Tama Art University Library
By Jakob Harry Hybel
Seen from a distance, Tama Art University Library’s razor-sharp concrete arches resemble those of a Roman aqueduct. But these associations come to a sudden end once you enter the building and find a wide-stretched cavernous and arcade-like space.
The library, which is the Northern gateway to Tama Art University’s Hachioji Campus in the suburbs of Tokyo, is Japanese architect Toyo Ito’s modern interpretation of a cave. To emphasize the motif of the cave, Ito wanted the library to be excavated In his original proposal, but due to budget constraints, he had to invert his idea and raise it to the first floor.
Despite the changes he was forced to make, Ito remained true to the project’s main focus. Namely, for the ground floor of the building to be an open space, where students and teachers would cross paths, even if they were not going to use the library.
The floor of the ground level follows the slope of the surrounding terrain allowing the building to blend in with its natural surroundings, blurring of the lines between inside and outside. It almost seems like the ground has eroded away under the building.
A Modulated, Emergent Grid
Ito shares Mies van der Rohe’s fascination with the grid as a parametric and therefore boundless geometry. But unlike Mies, who explored the static potential of the grid, Toyo Ito seeks to distort and modulate it, to get what he calls an “emergent grid”.
In Tama Art University Library, Toyo Ito worked very closely with structural engineer Mutsuro Sasaki to come up with an emergent grid of curved lines where the load is evenly distributed in its 56 intersecting points. This allowed for the carving of the arches in a way, so the thinnest part is where they touch the floor – much like the stalactites that inspired the project. Thus, the heavy concrete construction seems almost impossibly light.
Though the building’s 166 arches, varying in width from 1.8 to 16 m, follows the same grid on both levels, not two of them are exactly alike, as the floor slopes at the ground floor while the roof slants at the first floor.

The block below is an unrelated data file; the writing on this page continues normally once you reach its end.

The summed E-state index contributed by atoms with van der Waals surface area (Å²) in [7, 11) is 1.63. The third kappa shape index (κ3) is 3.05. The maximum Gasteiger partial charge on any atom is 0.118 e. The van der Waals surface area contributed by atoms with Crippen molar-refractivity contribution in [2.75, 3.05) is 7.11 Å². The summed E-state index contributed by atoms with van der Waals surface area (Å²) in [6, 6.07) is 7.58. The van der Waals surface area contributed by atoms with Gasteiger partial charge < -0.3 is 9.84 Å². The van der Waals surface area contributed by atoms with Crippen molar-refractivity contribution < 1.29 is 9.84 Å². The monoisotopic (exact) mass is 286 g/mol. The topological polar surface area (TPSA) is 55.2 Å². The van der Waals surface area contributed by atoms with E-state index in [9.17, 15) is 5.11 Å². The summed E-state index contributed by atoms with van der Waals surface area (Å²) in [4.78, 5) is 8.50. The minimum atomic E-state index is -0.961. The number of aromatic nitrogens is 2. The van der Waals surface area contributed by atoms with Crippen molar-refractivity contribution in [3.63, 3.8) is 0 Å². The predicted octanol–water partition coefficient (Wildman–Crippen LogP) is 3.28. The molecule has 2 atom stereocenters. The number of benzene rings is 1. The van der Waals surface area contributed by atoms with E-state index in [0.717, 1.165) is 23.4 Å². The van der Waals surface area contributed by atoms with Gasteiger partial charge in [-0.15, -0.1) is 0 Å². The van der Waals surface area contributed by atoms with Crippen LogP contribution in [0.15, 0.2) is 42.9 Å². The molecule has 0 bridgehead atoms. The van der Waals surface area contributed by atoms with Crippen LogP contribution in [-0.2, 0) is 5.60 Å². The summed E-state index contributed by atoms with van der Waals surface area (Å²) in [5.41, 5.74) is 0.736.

Loose Spatial Division
The library on the first floor has a completely open plan made possible by the grid – one large fluid, continuous space with no walls, just arches. The furniture – all of which designed by Kazuko Fuji – plays a key part in the perception of spatial division in this wide, open space.
In the South-facing end where the roof is lowest, there is a formal zone defined by the high, rectilinear shelves, while in the North-facing end, a more informal reading and studying area is indicated by low, sinuous shelves loosely following the curves of the grid.
The fact that the shelves in the studying area are below eye level, enables the library-goers to see the crowns of the surrounding trees every which way they look. In this way, the “actual” nature is brought into the building and contrasts the mimicked nature inside.
|The successive generation of tension [is what] makes space exciting.|
|/ Toyo Ito|
Nature and Technology
Using one of the oldest, most classical architectural staples – the arch – but associating it with a natural phenomenon – the stalactites – Toyo Ito adds a sense of ambiguity to an otherwise clear motif. The arches that seem so rational from the outside crisscross in a perspective-distorting chaos when seen from within.
The strive not just to mimic nature through technology, but to create a new fusion between the two, permeates much of Toyo Ito’s work. This very sensitive but technology-based approach has inspired a completely new mindset in a whole generation of young, Japanese architects. It is also one of the reasons that Ito was recently, deservedly and well overdue, honored with the 2013 Pritzker Prize.